Your Children Come Back to You

A film by Alile Sharon Larkin

1979 | 27 minutes | BW | 16mm | Subtitled | Order No. 99311

SYNOPSIS

Alile Sharon Larkin's first film is a contemporary allegory about values and assimilation. The film literalizes the meaning of a "mother country" by means of the story of a young girl, Tovi, torn between two surrogate mothers: one comfortably bourgeois, the other nationalist.

PRESS

"One of the most ambitious, challenging works of its kind made by a Black woman."

Clyde Taylor Black Collegian

"Director Alile Sharon Larkin’s film masterfully presents a child’s perspective on wealth and social inequality."

Samuel B. Prime

"(Larkin is) a young and original filmmaker whose pride and sensitivity is matched, happily, by an equal aesthetic sense…If there’s any other film as tender as this one, I haven’t seen it."

Ruby Rich The Chicago Reader

ABOUT FILMMAKER(S)

Alile Sharon Larkin

Alile Sharon Larkin is an artist-educator and award-winning independent film and video maker. Larkin has been a public school teacher in Los Angeles for 25 years and has taught at 32nd Street/USC Visual and Performing Arts Magnet School since 1993. Her teaching experience ranges from pre-K to college and filmmaking is part of Larkin’s interdisciplinary curriculum. She has received nine Video in the Classroom Awards for teacher-produced films, documenting students learning about textile arts, storytelling, yoga, jazz, women’s history, Kwanzaa and African American dance.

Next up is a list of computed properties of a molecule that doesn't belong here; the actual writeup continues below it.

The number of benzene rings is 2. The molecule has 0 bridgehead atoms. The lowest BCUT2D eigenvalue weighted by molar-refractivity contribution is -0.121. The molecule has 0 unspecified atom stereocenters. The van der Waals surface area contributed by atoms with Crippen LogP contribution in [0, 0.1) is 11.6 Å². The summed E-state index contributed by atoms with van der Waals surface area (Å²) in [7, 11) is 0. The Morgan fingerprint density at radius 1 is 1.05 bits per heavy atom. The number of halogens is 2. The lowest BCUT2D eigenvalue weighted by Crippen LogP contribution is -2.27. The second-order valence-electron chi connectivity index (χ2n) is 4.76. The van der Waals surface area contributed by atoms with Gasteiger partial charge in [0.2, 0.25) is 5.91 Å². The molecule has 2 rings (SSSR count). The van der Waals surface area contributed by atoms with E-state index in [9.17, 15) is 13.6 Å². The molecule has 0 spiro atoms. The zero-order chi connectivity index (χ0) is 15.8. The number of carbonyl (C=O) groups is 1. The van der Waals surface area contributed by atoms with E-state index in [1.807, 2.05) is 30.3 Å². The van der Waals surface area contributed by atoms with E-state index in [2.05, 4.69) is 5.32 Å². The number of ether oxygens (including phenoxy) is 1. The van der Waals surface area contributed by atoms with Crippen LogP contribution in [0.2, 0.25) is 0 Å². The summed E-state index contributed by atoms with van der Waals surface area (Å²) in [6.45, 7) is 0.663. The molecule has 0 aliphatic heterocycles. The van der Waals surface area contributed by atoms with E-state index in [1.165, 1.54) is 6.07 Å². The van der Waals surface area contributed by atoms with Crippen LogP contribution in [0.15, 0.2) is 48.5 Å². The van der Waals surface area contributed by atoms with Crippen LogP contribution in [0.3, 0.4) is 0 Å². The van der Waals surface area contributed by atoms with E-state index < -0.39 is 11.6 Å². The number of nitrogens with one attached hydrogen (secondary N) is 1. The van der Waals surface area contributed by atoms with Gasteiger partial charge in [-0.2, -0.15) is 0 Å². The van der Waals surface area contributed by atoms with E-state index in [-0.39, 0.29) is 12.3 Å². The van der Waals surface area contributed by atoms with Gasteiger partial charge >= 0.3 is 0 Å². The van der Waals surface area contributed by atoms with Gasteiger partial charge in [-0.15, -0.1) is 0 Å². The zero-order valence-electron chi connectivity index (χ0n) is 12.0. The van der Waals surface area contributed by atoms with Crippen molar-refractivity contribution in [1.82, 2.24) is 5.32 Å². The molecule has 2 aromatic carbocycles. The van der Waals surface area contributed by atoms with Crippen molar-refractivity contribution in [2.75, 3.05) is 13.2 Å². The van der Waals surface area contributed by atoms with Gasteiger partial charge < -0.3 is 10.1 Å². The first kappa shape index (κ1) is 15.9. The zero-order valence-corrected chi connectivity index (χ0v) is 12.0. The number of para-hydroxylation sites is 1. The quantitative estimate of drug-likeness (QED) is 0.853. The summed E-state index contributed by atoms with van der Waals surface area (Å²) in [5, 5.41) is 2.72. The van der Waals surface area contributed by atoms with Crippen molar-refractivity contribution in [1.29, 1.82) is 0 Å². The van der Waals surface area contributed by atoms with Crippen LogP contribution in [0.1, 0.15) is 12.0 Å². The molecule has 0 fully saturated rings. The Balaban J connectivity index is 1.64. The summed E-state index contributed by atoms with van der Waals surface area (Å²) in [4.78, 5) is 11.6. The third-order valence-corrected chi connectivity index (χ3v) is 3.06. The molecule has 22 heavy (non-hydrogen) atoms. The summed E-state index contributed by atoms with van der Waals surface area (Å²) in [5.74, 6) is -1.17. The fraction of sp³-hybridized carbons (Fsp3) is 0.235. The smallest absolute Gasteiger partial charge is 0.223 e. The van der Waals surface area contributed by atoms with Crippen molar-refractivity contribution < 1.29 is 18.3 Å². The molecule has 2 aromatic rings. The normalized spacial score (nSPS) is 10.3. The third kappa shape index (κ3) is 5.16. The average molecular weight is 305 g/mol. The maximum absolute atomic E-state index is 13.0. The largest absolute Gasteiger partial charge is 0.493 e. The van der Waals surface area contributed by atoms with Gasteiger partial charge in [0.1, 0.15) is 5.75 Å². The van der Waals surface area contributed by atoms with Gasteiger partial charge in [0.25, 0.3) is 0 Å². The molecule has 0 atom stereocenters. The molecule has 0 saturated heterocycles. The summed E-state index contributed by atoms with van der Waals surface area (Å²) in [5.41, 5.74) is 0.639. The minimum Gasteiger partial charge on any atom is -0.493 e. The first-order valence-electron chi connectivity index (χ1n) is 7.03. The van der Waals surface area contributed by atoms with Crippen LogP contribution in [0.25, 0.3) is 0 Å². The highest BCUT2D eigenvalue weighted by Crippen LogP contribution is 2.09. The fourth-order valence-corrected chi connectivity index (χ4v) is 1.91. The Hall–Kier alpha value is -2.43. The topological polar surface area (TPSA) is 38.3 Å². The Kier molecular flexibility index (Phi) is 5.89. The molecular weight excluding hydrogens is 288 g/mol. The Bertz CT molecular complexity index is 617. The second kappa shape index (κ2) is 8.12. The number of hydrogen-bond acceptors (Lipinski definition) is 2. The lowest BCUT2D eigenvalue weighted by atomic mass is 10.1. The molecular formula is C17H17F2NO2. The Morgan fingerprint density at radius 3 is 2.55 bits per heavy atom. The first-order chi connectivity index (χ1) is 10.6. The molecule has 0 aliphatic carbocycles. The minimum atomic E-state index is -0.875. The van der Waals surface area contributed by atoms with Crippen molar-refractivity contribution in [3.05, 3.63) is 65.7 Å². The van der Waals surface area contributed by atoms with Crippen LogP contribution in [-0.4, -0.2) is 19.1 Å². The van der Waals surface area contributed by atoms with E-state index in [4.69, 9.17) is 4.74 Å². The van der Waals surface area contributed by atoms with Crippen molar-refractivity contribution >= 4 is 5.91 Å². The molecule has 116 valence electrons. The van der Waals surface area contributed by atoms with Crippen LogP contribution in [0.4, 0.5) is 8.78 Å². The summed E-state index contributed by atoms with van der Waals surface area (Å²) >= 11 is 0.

Her film, YOUR CHILDREN COME BACK TO YOU (1979), presents a child's perspective on wealth and social inequality, and has screened throughout U.S. and Europe. A DIFFERENT IMAGE (1982), about an African American woman contemplating self-identity, heritage and perception, received critical praise and earned her first prize from the Black American Cinema Society, won Best Production of 1981 from the Black Filmmaker Foundation, and was named runner-up for best short film at FILMEX.

The screenplay of A DIFFERENT IMAGE was published in "Screenplays of the African American Experience" (Indiana University Press, 1991). Larkin’s critical essay, "Black Women Filmmakers Defending Ourselves," appears in Female Spectators (Verso Editions, London). Larkin is currently working on a children’s music DVD, "Tie-Dye." (8/14)

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